There’s a really bad word that Kentucky’s senior U.S. Senator Mitch McConnell is trying to avoid saying.
The trouble for McConnell, as Senate majority leader, is that he’s one of the leading Republicans in the country and he is trying to avoid talking about his party’s nominee for president.
McConnell coyly turned aside a question about his support for the ticket at a lunch in Middletown last week, saying he had declared “a Trump-free day.”
No wonder he wanted some relief. McConnell is walking a perilous tightrope, trying to maintain an appearance of party loyalty while distancing himself and the party from Donald Trump’s often offensive, sometimes dangerous, remarks.
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At the same lunch, McConnell — again avoiding the dreaded name although clearly talking about the negative impact Trump’s candidacy could have on down-ticket candidates — said the GOP majority in the Senate is “very dicey.”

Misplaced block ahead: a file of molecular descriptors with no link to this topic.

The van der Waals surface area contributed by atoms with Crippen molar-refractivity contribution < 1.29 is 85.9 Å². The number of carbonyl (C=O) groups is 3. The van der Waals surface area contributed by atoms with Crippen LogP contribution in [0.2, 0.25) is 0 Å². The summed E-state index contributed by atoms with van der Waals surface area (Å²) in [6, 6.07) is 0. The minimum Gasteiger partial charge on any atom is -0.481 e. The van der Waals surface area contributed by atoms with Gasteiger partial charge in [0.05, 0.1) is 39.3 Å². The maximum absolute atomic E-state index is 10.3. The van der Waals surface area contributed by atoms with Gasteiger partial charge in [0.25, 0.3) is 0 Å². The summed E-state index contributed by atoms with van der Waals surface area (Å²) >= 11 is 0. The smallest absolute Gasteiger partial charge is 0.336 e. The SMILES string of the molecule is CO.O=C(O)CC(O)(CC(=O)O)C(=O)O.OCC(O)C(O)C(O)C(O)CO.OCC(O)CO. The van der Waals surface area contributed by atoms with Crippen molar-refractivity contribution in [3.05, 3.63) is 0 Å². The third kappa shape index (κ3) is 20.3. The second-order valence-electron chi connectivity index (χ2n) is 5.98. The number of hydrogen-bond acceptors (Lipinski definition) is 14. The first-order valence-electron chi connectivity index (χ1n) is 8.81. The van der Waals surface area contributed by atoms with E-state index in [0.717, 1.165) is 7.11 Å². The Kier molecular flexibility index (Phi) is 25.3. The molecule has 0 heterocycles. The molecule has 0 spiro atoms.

It’s a long time until November. McConnell and all the other Republicans — including our Gov. Matt Bevin and U.S Rep. Andy Barr — who have been coy about Trump need to make it very clear where they stand.
McConnell did his usual neat turn in Middletown, angling the conversation to attack Democratic nominee Hillary Clinton, as if defeating Clinton would spark a do-over with a more palatable Republican candidate.
But our system doesn’t work that way. Barring the unforeseeable, either Donald Trump or Hillary Clinton will be elected president in November.
McConnell must explain how he can claim a Trump-free day for himself but is willing to subject the country to four years of Trump days.